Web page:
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Happy New Year !!

Saturday Steve drove Jan and me to the Tsawwassen Ferry to cross over to Nanaimo and offload Nor’wester. The Tsawwassen Ferry is just over the border in BC and we thought that traffic would be light and getting to the ferry would not be an issue……WRONG… As we approached the border crossing we were greeted with a long line of cars. It took nearly and hour to get to the booth where we were asked so many questions I thought the guy surely must be writing a book. I don’t think he ever had encountered someone going to Nanaimo to offload a boat that we built in Anacortes and took to Mexico only to put it on a ship and bring it back home. He seemed quite confused but finally looked at us and said, “Ok….have a nice day” then let us through.

Steve drove us at breakneck speed so we wouldn’t miss the ferry as the next one was about 3 hours later. He pulled up in front of the terminal and Jan and I sprinted (ok, I limped as I had sprained my ankle the week before…..but that is another story) to the ticket counter. They were calling last call so we were given permission to cut in line and then run (limp) to the ferry. We no sooner got aboard than the ferry left.

We are used to the Washington State Ferries, having lived in Friday Harbor for a number of years, but this was our first experience with the BC Ferry System. Quite frankly, we were impressed. The ferries themselves were in great condition with very comfortable seating. They also had a great cafeteria that served delicious food. (I had a double cheeseburger). We would definitely do that again.

Once we got to Nanaimo, we took a cab to out hotel, the Coast Bastion, which is right near where the Dockwise ship would offload. We met up with Chuck and Margaret of Mairead, the Grand Banks 46 that did the FUBAR with us and decided to do dinner later. At dinner, we were joined by Mik and Barb of Navigator, a beautiful Krogen 48 and John and Margot of Caretta, a Tartan 41 sailboat who were also there to offload their boats. We had a great time at a great little restaurant called the “Modern Cafe”. (highly recommended if you get to Nanaim0)

The following morning dawned clear and icy. Here are some pictures of Super Servant 3 at the dock.
We boarded the ship and met with the shipping agent who had all of our documents already processed with Canadian Customs. We then were off to inspect Nor’wester to see if there was any damage.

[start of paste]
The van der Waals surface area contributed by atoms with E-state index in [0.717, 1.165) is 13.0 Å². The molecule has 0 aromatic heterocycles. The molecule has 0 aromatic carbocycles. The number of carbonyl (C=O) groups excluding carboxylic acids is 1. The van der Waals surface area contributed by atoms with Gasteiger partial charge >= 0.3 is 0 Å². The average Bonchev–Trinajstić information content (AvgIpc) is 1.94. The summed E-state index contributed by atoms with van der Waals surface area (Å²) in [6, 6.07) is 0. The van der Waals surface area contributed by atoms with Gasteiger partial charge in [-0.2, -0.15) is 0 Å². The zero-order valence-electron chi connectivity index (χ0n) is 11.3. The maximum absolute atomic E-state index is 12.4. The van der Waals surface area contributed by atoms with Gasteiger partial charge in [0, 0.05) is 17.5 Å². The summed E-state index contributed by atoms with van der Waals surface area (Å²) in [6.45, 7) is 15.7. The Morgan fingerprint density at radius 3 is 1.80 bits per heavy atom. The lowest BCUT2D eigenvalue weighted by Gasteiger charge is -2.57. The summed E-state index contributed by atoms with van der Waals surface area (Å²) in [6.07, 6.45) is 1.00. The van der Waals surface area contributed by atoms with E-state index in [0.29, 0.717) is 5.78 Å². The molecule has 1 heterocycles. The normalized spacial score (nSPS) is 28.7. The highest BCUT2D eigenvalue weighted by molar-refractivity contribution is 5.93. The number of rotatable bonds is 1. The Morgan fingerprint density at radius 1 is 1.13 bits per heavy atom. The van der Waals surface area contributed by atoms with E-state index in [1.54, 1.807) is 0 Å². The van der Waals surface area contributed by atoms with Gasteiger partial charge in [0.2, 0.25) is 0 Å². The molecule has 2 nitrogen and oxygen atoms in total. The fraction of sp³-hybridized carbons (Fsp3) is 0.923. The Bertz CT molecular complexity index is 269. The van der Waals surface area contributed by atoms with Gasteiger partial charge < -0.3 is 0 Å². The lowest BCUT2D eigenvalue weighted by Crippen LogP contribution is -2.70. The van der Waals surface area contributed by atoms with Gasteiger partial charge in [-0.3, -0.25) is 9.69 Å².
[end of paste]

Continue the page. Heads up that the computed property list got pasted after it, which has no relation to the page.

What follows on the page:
No damage observed, just a bit of soot and a lot of salt. We talked to the crew of the ship and they had quite a rough passage, especially off the Northern California, Oregon, and Washington Coast. There were 2 boats with very minor damage, but all in all most of the owners who were there to offload were very happy.

Soon it was time to flood the ship so that we could offload. Here are several pictures I took while the ship was flooding.Soon the ship was flooded and one by one we backed out. The crew was very good in helping with lines and they were there to assist if anyone got too close to the sides.

We motored over to the Port of Nanaimo docks and were assigned a space to raft up to an old fishing boat. The owner of the fishing boat was there to help us with lines, but we soon found out that we couldn’t get off the boat and that there would be no electrical power or water. We finally figured out that the easiest way for us to get ashore was to put the tender in the water, which we did. Off to the store for some food, then a quiet night aboard before an early departure the next morning.

As we left the harbor, we passed by Super Servant 3 one more time. she was ready to receive the boats being loaded later that morning.
One of the boats that was being loaded was After Eight, an Northern Marine 151 that is headed for Florida and presumably the Miami Boat Show. ( I don’t know that for sure, just a guess)Even though we have some reserve power, we still wanted to get to Dodd Narrows some time around slack water. Our timing was almost perfect. Here we approach the narrows.The sun was brilliant, shining on the islands visible through the cut in the narrows. For those of you who aren’t familiar with Dodd Narrows, this narrow cut through the islands is just south of Nanaimo. During maximum flood or ebb, the current can run to 9 plus knots. Prudent mariners will only transit Dodd Narrows within an hour each side of slack water. Even if you have the reserve power to fight the current, there could easily be logs or other debris that you might encounter and not be able to avoid. The currents wasn’t running too strong and we passed through with little effect on our speed.We leave Dodd Narrows behind. The rest of the trip was uneventful. As you can see from the below photos, the wind and the waters were calm.We made our way south and arrived in Friday Harbor about 2pm. Customs was busy with clearing an aircraft in up at the airport so we had about an hour wait. During that time, we had several people come up to Nor’wester to admire her.

Customs cleared, we headed out toward Anacortes. Two hours and she was safely berthed at her slip behind our office in Skyline.

We now will prepare Nor’wester for the Seattle Boats Afloat Show in late January. Please come to see us there.